This new reality – multipolarity – involves processes which aspects of globalization theory also suggest and predict for, so there are some honest reasons why experts could misdiagnose multipolarity as globalization. Overlooked was that the concentration of capital nodes in various and globally diverse regions by continent, were not exclusively trans-Atlantic regions as in the standard globalization model of Alpha ++ or Alpha+ cities. This capital concentration along continental lines was occurring alongside regional economic development and rising living standards which tended to promote the efficiency of local transportation as opposed to ocean-travel in the production process. As regional nodes by continent had increasingly diversified their own domestic production, a general tendency for transportation costs to increase as individual per capita usage increased, worked against the viability of an over-reliance on global transit lines.
But among many problems in globalization theory was that the US would always be the primary consumer of the world’s goods, and with it, the trans-Atlantic financial sector. It was also contingent on the idea that mercantilist conceptions of specialization (by nation or by region) would always trump autarkic models and ISI (income substitution industrialization). Again, if middle-class consumer bases are rising in all the world’s inhabited continents as multipolarity explains and predicts, then a global production regimen rationalized towards a trans-Atlantic consumer base as globalization theory predicts isn’t quite as apt.
Because the present system is premised on a production-consumption and financial model, the solutions to crises are presented as population reduction and what even appears, at least in the case of Europe, as population replacement. As cliché as this may seem, this also appeared to be the policy of the Third Reich when capitalism faced its last major crises culminating in WWII.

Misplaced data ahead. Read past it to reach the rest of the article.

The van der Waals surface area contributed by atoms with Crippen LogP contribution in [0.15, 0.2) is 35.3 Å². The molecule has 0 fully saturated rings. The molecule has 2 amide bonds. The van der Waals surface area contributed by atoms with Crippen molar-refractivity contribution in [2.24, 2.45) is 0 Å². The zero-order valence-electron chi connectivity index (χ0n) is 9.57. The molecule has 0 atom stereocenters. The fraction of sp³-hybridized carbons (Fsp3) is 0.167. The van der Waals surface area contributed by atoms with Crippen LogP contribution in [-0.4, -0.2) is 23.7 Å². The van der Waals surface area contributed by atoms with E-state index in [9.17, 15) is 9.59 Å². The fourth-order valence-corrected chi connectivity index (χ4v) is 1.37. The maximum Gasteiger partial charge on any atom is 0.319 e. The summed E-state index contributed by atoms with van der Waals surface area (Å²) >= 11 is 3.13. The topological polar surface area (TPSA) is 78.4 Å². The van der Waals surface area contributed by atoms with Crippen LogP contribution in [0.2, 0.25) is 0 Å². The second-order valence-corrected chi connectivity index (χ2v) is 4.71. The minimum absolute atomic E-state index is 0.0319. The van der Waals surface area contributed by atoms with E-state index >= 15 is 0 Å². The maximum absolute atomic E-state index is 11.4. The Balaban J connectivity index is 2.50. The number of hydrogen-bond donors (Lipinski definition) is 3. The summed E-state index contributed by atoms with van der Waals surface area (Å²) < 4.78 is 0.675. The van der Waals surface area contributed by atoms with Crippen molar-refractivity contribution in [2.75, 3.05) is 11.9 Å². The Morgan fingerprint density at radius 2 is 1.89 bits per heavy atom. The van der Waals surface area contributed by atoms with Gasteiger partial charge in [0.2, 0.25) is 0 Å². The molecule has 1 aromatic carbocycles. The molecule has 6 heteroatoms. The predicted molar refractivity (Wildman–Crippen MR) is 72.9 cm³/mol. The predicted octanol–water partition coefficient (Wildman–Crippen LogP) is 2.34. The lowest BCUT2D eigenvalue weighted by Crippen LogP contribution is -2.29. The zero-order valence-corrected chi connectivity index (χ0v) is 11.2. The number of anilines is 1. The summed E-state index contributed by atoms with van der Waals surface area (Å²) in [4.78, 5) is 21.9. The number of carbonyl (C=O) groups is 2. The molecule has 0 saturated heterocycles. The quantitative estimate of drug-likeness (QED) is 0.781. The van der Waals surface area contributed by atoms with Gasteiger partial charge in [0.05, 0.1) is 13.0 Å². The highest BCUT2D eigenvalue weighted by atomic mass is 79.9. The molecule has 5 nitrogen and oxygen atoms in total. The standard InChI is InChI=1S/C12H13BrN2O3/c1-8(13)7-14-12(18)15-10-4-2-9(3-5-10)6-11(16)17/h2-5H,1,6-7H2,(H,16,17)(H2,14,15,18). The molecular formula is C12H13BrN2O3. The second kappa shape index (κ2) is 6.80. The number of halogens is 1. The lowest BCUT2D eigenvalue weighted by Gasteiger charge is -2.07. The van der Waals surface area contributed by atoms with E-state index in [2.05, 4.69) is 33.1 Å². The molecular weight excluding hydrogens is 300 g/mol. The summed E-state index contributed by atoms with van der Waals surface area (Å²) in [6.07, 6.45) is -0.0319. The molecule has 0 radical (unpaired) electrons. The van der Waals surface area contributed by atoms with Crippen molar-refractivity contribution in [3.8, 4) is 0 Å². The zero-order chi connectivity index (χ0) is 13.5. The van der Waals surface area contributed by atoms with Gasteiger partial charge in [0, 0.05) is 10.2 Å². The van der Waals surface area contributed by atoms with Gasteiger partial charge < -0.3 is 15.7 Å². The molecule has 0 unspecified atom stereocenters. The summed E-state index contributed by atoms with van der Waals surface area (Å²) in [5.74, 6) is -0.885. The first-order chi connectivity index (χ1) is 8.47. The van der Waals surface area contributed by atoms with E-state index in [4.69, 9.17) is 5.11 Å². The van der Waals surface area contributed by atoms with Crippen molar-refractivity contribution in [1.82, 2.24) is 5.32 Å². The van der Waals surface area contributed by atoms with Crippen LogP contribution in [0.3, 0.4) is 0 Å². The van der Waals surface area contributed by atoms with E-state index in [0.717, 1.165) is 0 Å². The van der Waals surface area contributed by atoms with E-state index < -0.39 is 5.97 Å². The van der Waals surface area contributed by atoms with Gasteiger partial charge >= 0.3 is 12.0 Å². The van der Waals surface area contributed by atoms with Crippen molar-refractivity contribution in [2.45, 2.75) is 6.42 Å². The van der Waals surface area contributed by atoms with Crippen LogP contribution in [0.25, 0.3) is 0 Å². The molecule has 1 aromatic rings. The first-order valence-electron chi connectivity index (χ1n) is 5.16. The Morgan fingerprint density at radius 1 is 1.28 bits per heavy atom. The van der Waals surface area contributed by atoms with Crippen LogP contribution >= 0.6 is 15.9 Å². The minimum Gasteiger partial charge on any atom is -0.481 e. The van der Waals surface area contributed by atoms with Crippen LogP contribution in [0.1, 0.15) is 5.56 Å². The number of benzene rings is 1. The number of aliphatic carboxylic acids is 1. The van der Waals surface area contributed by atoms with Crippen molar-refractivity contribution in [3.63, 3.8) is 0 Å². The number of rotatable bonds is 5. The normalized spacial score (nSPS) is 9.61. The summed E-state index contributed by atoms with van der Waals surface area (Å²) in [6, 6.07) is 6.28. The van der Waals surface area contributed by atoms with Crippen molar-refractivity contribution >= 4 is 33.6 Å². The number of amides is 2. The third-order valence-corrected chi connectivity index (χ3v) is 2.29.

Breaking the Wheel
The shutdown reveals the karmic wheel of production-consumption is in truth already broken. We have already passed the zenith point of what the old paradigm had to offer, and it has long since entered into a period of decay, economic and moral destruction.
Like the Christ who brings forth a new covenant or the Buddha who emerges to break the wheel of karma, the new world to be built on the ruins of modernity is a world that liberates the productive forces, realizing their full potential, and with it the liberation of man from the machine of the production-consumption cycle.
Planned obsolescence and consumerism (marketing) are the twin evils that have worked towards the simultaneous time-wasting enslavement of ‘living to work’, and have built globalization based on global assembly and global mono-culture.
What is important for people and their quality of life is the time to live life, not be stuck in the grind. We hear politicians and economists talking about ‘everyone having a job’, as if what people want is to be away from their families, friends, passions, or hobbies. What’s more – people cannot invent, innovate, or address the greater questions of life and death – if their nose is to the grindstone.
Now that we are living under an overt system of control, a ‘medical state of emergency’ with a frozen economy, we can see that another world is possible. The truth is that most things which are produced are intentionally made to break at a specific time, so that a re-purchase is predictable and profits are guaranteed. This compels global supply chains and justifies artificially induced crashes aimed at upward redistribution and mass expropriations.
Instead of allowing Bill Gates to tour the world to tout a police-state cum population reduction scheme right after a global virus pandemic struck, one which many believe he owns the patent for, we can instead address the issues of multipolarity, civilizational sovereignty, and ending planned obsolescence and the global supply chain, as well as the off-shoring it necessitates – which the BBC rightly notes, is in question anyhow.
Joaquin Flores was educated in the field of IR and IPE at California State University Los Angeles; previously served as a business agent and organizer for the SEIU labor union; has published internationally on subjects of geopolitics, war, and diplomacy. He serves as the director of the Belgrade-based Center for Syncretic Studies, and is Chief Editor at Fort Russ News.
Originally published in Strategic Culture online journal. The views of individual contributors do not necessarily represent those of the Strategic Culture Foundation.